After World War II, the House Un-American Activities Committee caught up with Communist playwright Bertolt Brecht, who’d fled his native Germany when Hitler took power and spent the war being tortured – namely, by what he saw as the hellish vulgarity of southern California. On October 30, 1947, he appeared before HUAC, accused of having written “a number of very revolutionary poems, plays, and other writings.” While denying (correctly) that he was a card-carrying member of the Communist Party, he managed to avoid confessing that he was, in fact, a believing Communist. In any event he ended up being let off the hook, and the next day he left the country.
Almost exactly a year later, he returned to his homeland for the first time in fifteen years, settling in East Germany, where he was lauded as a local hero. For all his theoretical enthusiasm for Communism, however, and his eagerness to accept all the goodies that the Berlin government was prepared to hand over to him, Brecht was cynical enough not to convert the money he’d earned (and continued to earn) in the Free World into into soft Warsaw Bloc currency; instead, he banked his cash in Switzerland – a decision that enabled him to live high on the hog the rest of his life, a beneficiary of capitalist largesse surrounded by people immured in Communist poverty. He also made sure to hang on to an Austrian passport that he’d acquired after the war.
But none of these lingering links to the bourgeois West kept the East German government from treating Brecht as a national treasure and as an iconic Communist author. In Berlin, he was given his own theater. In 1955, the USSR awarded him the Stalin Prize, its own equivalent to the Nobel Prize. In return, Brecht – who, as we’ve seen, carped constantly about the evils of California sunshine – was an obedient subject of the commissars. Champions of Brecht have emphasized his quiet complaints about various aspects of governance behind the Iron Curtain. These defenders distort the record. Stalin was one of the great monsters of human history, and Brecht had a pretty good knowledge of what he was doing and had done – but he never raised his voice in criticism of Uncle Joe. On the contrary, he outspokenly supported some of Stalin’s most brutal acts.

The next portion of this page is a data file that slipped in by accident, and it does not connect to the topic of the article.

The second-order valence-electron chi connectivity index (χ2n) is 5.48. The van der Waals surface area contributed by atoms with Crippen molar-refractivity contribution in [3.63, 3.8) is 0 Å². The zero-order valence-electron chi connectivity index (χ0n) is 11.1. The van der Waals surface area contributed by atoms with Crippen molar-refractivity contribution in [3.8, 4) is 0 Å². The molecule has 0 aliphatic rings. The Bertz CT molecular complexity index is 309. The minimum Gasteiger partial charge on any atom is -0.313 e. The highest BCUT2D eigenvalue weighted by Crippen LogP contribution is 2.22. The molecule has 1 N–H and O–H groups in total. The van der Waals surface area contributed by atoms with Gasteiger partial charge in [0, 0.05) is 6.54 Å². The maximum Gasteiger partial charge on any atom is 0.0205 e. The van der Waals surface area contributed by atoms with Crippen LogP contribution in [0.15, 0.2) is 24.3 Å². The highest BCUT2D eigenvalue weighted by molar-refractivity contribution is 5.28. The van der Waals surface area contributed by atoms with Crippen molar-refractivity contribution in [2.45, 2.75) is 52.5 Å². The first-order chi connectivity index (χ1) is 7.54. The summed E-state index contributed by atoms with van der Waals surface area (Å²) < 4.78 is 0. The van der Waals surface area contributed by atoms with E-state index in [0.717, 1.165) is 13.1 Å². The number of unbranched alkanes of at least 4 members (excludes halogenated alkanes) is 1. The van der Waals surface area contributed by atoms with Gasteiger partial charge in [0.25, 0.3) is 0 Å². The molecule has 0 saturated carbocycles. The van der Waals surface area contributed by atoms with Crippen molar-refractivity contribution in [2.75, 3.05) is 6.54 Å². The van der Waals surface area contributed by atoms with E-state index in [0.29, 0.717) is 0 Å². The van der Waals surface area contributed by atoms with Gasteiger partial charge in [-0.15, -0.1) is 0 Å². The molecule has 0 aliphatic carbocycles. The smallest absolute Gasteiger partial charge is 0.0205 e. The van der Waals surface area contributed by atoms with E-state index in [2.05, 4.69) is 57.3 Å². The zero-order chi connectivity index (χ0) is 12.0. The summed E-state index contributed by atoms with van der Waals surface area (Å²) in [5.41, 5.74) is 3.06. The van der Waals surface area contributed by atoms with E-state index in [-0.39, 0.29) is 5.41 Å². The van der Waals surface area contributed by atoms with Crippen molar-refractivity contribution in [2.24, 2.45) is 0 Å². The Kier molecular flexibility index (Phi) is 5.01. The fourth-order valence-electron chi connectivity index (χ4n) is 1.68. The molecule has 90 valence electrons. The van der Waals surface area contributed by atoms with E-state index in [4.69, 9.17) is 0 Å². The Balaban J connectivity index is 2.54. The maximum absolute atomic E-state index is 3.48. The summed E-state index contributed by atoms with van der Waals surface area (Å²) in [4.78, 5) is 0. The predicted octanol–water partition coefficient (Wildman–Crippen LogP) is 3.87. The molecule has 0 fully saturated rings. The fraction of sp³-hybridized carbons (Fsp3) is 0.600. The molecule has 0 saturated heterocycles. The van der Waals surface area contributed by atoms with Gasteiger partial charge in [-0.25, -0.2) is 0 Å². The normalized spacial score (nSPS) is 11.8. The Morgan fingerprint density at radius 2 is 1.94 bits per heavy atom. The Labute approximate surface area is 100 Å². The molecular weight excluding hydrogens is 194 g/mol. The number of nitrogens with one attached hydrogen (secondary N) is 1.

He was, to quote John Simon, consistently “deferential” toward Communist leaders – and cowardly in his readiness to gang up on the system’s victims. Hanns Eisler, composer of the GDR’s national anthem, had a sister who was no fan of Stalin, and Brecht’s verdict on her was heartless and unequivocal: “The swine has to be shot.” Brecht’s own wife was Jewish, but he didn’t complain about the Soviets’ treatment of Jews, either. His habit of sucking up to GDR authorities is reflected in a shameless, toadying letter to party leader Walter Ulbricht, written after the armed suppression of a popular uprising: “History,” Brecht wrote, “will pay its respects to the revolutionary impatience of the Socialist Unity Party of Germany….At this moment I must assure you of my allegiance to the Socialist Unity Party of Germany.”
Bottom line: however opposed Brecht may have been to Nazism, he chose to sit out the war in America – all the while constantly running down his hosts and neighbors, whose valiant sons were putting their lives on the line to liberate his homeland. And as fierce as his opposition to Nazism, apparently, was his nauseating readiness to kowtow to the Soviet variety of totalitarianism. Brecht – who died in 1956, a year after gratefully accepting the Stalin Prize – ended his life a useful stooge for Communism, as thoroughly barren of heroism as were the characters in his grim, misanthropic plays.